Search Health Information
Burns and Electric Shock
Most burns are minor injuries that occur at home or work. It is common to get a minor burn from hot water, a curling iron, or touching a hot stove. Home treatment is usually all that is needed for healing and to prevent other problems, such as infection.
There are many types of burns.
Burns injure the skin layers and can also injure other parts of the body, such as muscles, blood vessels, nerves, lungs, and eyes. Burns are defined as first-, second-, third-, or fourth-degree, depending on how many layers of skin and tissue are burned. The deeper the burn and the larger the burned area, the more serious the burn is.
The seriousness of a burn is determined by several things, including:
Burns affect people of all ages, though some are at higher risk than others.
Burns in children
Babies and young children may have a more severe reaction from a burn than an adult. A burn in an adult may cause a minor loss of fluids from the body, but in a baby or young child, the same size and depth of a burn may cause a severe fluid loss.
A child's age determines how safe his or her environment needs to be, as well as how much the child needs to be supervised. At each stage of a child's life, look for burn hazards and use appropriate safety measures. Since most burns happen in the home, simple safety measures decrease the chance of anyone getting burned. See the Prevention section of this topic.
When a child or vulnerable adult is burned, it is important to find out how the burn happened. If the reported cause of the burn does not match how the burn looks, abuse must be considered. Self-inflicted burns will require treatment as well as an evaluation of the person's emotional health.
Infection is a concern with all burns. Watch for signs of infection during the healing process. Home treatment for a minor burn will reduce the risk of infection. Deep burns with open blisters are more likely to become infected and need medical treatment.
Check your symptoms to decide if and when you should see a doctor.
Most minor burns will heal on their own, and home treatment is usually all that is needed to relieve your symptoms and promote healing. But if you suspect you may have a more severe injury, use first-aid measures while you arrange for an evaluation by your doctor.
Immediate first aid for burns
Prepare for an evaluation by a doctor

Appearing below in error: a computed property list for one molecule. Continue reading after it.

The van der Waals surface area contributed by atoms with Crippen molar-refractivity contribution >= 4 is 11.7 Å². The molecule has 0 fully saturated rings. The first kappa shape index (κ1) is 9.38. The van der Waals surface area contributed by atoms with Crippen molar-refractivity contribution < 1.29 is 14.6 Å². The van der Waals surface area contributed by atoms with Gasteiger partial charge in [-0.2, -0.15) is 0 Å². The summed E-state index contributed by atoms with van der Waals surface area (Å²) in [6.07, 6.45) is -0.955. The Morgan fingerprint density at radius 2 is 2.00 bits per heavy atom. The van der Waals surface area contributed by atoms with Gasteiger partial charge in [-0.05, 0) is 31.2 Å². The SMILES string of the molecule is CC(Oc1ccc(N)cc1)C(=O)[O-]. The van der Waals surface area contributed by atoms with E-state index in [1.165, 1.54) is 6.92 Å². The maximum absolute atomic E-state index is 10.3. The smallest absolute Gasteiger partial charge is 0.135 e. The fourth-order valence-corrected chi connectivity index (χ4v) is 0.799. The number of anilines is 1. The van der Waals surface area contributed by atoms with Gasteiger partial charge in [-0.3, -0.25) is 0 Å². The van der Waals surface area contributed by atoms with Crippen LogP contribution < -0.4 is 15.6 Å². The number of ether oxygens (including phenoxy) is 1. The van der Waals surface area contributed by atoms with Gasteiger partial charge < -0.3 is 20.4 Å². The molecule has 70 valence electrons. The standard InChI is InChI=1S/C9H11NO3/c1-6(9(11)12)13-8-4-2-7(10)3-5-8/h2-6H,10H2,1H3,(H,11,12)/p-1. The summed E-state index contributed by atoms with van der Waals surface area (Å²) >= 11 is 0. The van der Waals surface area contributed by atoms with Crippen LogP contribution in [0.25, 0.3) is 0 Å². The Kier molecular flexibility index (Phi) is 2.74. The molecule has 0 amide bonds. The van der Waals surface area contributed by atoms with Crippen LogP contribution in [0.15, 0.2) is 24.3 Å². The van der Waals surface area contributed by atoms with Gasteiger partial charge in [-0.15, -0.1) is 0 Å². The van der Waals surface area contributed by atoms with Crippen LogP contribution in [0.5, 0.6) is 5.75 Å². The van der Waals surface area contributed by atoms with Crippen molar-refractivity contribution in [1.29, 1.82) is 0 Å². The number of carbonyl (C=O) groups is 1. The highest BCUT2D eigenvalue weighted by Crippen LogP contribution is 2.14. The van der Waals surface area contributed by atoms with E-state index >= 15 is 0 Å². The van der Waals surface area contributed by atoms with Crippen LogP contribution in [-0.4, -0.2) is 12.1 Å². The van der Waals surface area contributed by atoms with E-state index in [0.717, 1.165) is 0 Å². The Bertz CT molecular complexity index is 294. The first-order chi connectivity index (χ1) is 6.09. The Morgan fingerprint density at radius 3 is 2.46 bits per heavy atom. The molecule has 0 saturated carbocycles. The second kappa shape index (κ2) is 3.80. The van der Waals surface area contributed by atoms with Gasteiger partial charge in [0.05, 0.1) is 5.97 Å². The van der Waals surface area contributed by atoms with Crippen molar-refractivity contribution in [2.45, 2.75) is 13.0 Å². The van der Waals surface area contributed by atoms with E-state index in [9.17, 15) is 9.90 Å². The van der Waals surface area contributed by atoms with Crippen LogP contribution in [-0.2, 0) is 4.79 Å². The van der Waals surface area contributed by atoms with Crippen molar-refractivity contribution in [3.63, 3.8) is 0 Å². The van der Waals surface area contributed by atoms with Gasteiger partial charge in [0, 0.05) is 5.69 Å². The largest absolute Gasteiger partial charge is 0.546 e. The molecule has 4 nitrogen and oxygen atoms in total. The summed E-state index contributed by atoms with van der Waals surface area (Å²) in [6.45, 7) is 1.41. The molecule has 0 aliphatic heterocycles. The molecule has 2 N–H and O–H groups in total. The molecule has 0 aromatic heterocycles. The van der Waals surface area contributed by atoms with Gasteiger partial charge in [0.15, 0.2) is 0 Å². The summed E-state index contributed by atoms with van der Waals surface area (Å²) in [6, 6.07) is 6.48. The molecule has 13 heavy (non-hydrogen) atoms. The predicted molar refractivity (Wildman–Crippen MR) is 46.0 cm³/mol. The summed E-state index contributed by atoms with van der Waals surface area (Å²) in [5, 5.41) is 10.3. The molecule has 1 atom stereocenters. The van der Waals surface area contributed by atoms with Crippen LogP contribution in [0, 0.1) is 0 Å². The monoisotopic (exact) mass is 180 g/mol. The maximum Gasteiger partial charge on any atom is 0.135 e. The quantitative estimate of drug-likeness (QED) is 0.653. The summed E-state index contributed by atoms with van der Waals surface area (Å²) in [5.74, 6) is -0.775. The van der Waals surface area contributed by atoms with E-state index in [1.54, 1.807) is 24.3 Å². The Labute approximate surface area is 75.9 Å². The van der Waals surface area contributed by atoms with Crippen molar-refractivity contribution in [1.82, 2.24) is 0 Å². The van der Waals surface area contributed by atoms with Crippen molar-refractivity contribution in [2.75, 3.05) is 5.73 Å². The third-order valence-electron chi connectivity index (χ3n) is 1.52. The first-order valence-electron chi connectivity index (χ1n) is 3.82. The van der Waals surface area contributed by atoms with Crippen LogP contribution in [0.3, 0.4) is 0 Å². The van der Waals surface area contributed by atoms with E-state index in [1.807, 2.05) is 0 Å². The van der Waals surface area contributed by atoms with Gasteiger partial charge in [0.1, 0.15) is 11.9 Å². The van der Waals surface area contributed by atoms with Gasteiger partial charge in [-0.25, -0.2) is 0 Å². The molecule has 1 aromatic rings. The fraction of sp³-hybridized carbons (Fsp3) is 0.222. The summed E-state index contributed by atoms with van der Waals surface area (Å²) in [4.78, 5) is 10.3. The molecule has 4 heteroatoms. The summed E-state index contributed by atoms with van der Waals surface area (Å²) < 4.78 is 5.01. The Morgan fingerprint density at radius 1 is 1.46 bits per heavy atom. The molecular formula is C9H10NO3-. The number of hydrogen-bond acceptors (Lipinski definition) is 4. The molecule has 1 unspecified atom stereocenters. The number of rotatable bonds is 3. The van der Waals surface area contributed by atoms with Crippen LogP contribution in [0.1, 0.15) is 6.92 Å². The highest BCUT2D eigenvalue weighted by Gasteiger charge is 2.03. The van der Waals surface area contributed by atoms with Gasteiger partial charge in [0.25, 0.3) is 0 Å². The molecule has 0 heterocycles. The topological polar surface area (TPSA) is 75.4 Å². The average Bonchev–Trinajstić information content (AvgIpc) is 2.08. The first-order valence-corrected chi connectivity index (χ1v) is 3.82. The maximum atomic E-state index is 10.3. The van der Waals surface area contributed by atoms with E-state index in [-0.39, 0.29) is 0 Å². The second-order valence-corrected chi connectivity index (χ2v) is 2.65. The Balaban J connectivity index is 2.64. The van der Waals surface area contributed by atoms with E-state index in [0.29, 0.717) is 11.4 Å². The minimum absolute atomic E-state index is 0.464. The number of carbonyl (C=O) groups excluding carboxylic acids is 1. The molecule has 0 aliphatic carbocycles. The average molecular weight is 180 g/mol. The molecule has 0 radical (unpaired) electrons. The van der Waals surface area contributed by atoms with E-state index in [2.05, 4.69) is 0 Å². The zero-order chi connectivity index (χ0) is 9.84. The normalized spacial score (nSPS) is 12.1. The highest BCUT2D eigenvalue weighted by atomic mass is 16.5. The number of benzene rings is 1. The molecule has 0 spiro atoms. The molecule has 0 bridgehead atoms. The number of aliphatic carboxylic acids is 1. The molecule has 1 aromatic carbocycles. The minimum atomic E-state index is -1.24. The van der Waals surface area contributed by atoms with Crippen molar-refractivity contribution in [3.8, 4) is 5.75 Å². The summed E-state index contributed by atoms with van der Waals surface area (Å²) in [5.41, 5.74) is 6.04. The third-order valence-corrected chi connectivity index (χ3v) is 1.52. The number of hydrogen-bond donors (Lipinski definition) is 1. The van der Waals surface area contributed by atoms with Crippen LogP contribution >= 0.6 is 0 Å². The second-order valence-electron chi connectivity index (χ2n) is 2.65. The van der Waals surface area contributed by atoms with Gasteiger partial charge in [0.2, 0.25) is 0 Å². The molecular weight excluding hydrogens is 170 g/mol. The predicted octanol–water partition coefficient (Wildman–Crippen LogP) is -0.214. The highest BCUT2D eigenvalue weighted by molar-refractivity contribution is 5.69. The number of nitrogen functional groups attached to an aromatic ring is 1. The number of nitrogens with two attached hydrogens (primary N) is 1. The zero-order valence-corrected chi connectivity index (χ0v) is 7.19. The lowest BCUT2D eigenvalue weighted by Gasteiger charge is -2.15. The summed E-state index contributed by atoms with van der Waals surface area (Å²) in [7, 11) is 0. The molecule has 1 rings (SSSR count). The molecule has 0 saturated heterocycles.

If you are going to see your doctor soon:
Home treatment for minor burns
You may be able to treat second-degree burns at home.
First-degree burns and minor second-degree burns can be painful. Try the following to help relieve your pain:
Some doctors suggest using skin lotions, such as Vaseline Intensive Care or Lubriderm, on first-degree burns or second-degree burns that have unbroken healing skin. These skin lotions can be used to relieve itching but should not be used if the burns have fluid weeping from them or have fresh scabs. An antihistamine, such as Benadryl or Chlor-Trimeton, can also help stop the itching. Read and follow any warning on the label.
When a first-degree burn or minor second-degree burn is 2 to 3 days old, using the juice from an aloe leaf can help the burn heal and feel better. Applying the aloe juice may sting at first contact.
It is important to protect a burn while it is healing.
Do not smoke. Smoking slows healing because it decreases blood supply and delays tissue repair. For more information, see the topic Quitting Smoking.
Symptoms to watch for during home treatment
Call your doctor if any of the following occur during home treatment:
Most burns happen in the home. Simple safety measures decrease the chances of anyone getting burned.
Home safety measures
Your local fire department is a good resource for more information on how to prevent fires, make a fire escape plan, use fire safety devices, and provide first-aid treatment for burns.
Teach children safety rules for matches, fires, electrical outlets, electrical cords, stoves, and chemicals. Keep in mind child safety considerations. Prevention tips for children include the following:
Reduce the risk of a lightning strike
In general, avoid placing camping tents under tall trees, near bodies of water, or on the highest hill in an area. Seek shelter in a covered area, such as a car, if you get caught outdoors in bad weather. If no shelter is available, lie on the ground in a ditch or take cover in a thick grove of trees, where lightning striking a single tree is unlikely.
Preparing For Your Appointment
To prepare for your appointment, see the topic Making the Most of Your Appointment.
You can help your doctor diagnose and treat your condition by being prepared to answer the following questions:
Last Revised: November 16, 2012
To learn more visit Healthwise.org
© 1995-2013 Healthwise, Incorporated. Healthwise, Healthwise for every health decision, and the Healthwise logo are trademarks of Healthwise, Incorporated.